There are also issues with the complexity of the CDU. Typically, it entails multiple recycle streams running between the crude distillation columns and the heat exchanger units in the crude preheat train. The flowrate and temperature of each stream depends on the functioning of the distillation column, affects the crude preheat train’s heat transfer and thereby the fuel consumption of the fired heaters. Accurate analysis of the operation of such integrated systems requires multiple iterations.
The good news is these solutions exist and are used globally with success. The only step left is for refineries to adopt them. The following capabilities are essential to overcome the challenges mentioned in the preceding section.
Complex combinations of hydrocarbons in crude oil pose a challenge when characterising a crude oil assay or blend of assays. To accurately predict flowrates and properties of process streams in a refinery, one must characterise every stream in the refining process in terms of a uniform set of components. Assay management simulation software can break down the constituents of crude oil or any blend of crude oils into a series of distinct hypothetical components.
These standard hypothetical components are used to represent every stream across the refinery model. This enables the process simulator to deliver an accurate prediction of both the yields and properties of streams at any point in the process.
Accurate simulation of heat exchanger operations in the context of a broader process simulation is important here. Advancements in process simulation technology allow engineers to put rigorous models of heat exchangers into the process flowsheet from within the integrated software, without having to switch between different software.
The mechanical information in heat exchanger models helps simulate or predict potential operational issues. Fired heater models can also accurately simulate the amount of fuel consumption. It is worth noting, however, that the improvement in heat transfer, from cleaning heat exchangers, may not result in an equivalent saving in fuel consumption.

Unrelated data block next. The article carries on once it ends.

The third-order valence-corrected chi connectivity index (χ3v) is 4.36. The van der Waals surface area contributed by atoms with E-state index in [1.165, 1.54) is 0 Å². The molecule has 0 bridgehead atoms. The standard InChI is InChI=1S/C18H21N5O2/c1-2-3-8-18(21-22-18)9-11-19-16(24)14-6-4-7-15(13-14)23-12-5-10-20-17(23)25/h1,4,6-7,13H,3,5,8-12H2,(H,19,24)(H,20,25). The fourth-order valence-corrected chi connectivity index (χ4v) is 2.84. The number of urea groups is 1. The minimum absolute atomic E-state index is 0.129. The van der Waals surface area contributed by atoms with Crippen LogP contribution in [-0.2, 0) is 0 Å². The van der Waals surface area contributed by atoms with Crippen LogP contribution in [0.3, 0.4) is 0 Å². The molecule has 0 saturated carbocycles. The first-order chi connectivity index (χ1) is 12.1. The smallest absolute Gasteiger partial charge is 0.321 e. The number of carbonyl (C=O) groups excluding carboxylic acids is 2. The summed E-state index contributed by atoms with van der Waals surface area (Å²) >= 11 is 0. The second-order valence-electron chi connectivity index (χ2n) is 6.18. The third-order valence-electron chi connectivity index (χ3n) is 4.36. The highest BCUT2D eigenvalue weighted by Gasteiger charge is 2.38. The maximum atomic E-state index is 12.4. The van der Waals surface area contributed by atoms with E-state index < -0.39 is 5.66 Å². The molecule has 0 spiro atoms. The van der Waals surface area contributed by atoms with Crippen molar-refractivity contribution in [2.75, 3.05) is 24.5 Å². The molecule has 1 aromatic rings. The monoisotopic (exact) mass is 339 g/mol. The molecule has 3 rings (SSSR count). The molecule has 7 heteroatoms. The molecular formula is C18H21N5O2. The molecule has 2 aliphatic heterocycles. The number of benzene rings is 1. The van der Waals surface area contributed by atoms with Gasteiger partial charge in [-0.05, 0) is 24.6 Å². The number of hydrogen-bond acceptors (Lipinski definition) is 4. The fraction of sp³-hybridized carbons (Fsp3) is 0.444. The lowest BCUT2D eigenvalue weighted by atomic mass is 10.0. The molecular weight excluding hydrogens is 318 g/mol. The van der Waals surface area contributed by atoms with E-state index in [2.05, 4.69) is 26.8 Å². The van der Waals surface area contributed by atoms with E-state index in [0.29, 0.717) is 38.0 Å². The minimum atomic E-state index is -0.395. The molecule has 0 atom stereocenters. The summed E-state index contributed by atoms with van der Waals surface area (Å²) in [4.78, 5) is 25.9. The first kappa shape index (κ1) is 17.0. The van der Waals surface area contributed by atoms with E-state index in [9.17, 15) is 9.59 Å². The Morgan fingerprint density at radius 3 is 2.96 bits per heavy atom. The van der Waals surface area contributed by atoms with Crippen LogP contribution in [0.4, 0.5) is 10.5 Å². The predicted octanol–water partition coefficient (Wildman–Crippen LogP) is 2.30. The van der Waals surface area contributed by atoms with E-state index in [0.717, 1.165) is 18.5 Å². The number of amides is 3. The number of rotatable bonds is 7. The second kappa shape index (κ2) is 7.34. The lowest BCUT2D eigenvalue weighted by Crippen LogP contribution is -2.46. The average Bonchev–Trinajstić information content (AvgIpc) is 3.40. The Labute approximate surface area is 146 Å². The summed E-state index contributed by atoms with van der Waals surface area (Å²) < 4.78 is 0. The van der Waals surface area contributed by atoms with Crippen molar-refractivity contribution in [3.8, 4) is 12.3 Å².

The nature of the distillation process warrants a rigorous thermo-hydraulic analysis of the distillation column operation, made possible by the latest advancements in process simulation technology.
Process optimisation and model calibration are significant challenges that arise when dealing with simulation models of process units with multiple recycle streams and integrated heat exchanger networks, such as in the CDU. This is due to the complexity in integrated systems that requires multiple iterations before the solver in the process simulator can converge the integrated model. Conventional “sequential modular” solvers used by process simulators can take an inconveniently long time to converge such models. However, new “equation-oriented” (EO) solver technology allows models to be solved quicker by solving them concurrently.
Any simulation model is only useful if it accurately represents the current operating conditions of a process unit. Considering that refineries operate in a continually-changing environment, the ease of calibration of simulation models is of paramount importance while considering any process simulation technology.
The value of any solution also depends on its ease-of-use. The key is to give equal focus to developing powerful features and making the user interface (UI) intuitive. Latest process simulation software has enhanced UI, which reduces the learning curve for new users.
The technologies mentioned above can be brought together to deliver considerable savings to refineries. Ultimately, the refinery can realise substantial savings at every level, from crude preheat train monitoring (using simple heat exchanger models) right through to integrated CDU monitoring.
Refineries today have the technology available to run their assets at maximum capacity while reducing operational risk, although not all have leveraged its value. Nevertheless, improvements in CDU operations can bring a considerable boost to refineries’ bottom line and many have already started significantly profiting from these technologies.